Thoughts on Giving Circles in the Workplace

The median contribution made by individuals in workplace giving campaigns declined by 10 percent from 2016 to 2018, according to a report from Chief Executives for Corporate Purpose. This coincides, says the Chronicle of Philanthropy, with an increase in the philanthropic choices for employees – from matching contributions to paid time off and new online giving platforms that pop up every day.

We’ve seen another trend from our work with corporations at the Community Foundation of New Jersey. It’s the introduction of giving circles – a time-tested, even ancient philanthropic technique – which have become increasingly popular in the workplace. We recently explained in Commerce Magazine that giving circles are a quintessential “employee engagement” with numerous added benefits for employees and employers alike.

Participating employees have the opportunity to:

  • learn about local challenges in a deeper, more meaningful way,
  • become closer to the communities and causes about which they care,
  • expand their professional and personal networks,
  • refine skills and develop new ones through research and decision-making processes,
  • gain an appreciation for the role of their employer in solving problems,
  • come into the fold of effective philanthropy (which is especially valuable for those who might not have the time or resources to give on their own), and
  • live out their company’s inherent trust in them to make the best decisions around philanthropic support.

The benefits to employers are equally abundant. An effective employee giving circle can:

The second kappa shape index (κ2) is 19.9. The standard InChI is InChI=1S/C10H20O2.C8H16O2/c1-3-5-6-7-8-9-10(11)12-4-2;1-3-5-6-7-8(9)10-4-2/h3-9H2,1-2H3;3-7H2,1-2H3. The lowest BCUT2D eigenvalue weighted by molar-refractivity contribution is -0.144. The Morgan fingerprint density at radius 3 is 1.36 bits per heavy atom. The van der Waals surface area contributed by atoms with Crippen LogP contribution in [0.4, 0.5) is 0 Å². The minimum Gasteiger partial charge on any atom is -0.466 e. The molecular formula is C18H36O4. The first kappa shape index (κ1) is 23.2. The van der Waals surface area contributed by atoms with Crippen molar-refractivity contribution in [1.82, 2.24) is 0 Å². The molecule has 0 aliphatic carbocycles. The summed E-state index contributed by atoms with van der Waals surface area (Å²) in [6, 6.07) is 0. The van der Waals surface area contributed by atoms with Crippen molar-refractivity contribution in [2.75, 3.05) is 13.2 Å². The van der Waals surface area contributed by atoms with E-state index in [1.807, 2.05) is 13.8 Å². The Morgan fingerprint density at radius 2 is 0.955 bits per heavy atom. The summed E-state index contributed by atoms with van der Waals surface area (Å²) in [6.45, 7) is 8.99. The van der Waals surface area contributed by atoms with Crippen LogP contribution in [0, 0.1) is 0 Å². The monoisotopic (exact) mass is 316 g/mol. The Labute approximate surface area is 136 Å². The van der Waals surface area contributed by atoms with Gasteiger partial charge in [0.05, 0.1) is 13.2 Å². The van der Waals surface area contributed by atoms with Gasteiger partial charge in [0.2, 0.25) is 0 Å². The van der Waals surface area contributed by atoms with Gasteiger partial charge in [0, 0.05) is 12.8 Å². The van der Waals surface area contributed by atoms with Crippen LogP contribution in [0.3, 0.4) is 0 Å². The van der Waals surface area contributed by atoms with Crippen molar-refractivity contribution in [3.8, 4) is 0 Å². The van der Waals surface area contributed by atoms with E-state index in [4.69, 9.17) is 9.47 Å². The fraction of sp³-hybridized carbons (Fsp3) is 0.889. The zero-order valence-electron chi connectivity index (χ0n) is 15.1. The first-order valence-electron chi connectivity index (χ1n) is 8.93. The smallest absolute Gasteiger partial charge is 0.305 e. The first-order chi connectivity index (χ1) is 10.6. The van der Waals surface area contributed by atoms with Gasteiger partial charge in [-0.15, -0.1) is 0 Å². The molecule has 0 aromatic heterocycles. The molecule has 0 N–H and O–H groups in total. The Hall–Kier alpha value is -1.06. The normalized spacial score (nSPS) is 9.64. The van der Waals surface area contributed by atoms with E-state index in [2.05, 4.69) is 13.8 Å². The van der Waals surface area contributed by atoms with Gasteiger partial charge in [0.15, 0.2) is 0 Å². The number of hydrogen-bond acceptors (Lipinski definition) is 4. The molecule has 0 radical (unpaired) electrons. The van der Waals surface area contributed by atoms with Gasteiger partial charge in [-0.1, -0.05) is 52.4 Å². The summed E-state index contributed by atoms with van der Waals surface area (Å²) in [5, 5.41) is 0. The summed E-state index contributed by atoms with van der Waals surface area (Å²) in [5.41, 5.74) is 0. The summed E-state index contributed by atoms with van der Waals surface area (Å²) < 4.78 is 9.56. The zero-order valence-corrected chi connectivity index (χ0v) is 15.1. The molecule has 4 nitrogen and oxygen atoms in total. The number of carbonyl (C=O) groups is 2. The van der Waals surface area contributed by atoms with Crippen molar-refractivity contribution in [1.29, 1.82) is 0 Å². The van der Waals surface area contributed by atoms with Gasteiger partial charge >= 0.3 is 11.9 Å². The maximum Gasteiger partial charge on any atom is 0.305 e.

• provide a competitive advantage and bring a company in line with or ahead of philanthropic trends,
  • engage employees how they want to be engaged – on issues about which they care and through a process whereby they can actually make a difference,
  • boost employees’ confidence, morale, and talent by reinforcing the company’s trust in them,
  • be an effective recruitment tool, especially for the millennial generation, of which 64 percent prioritize a potential employer’s social and environmental commitments when deciding where to work,
  • be attractive to consumers, 55 percent of whom are willing to pay extra for products and services from companies committed to positive impact,
  • augment the work of a company’s foundation, which typically provides a good jumping-off point for community relationships and supporting data, and
  • come at a very low cost to the company, especially when partnering with an experienced manager of giving circles like the Community Foundation of New Jersey.

We’re host to four giving circles at the Community Foundation and look forward to this number growing.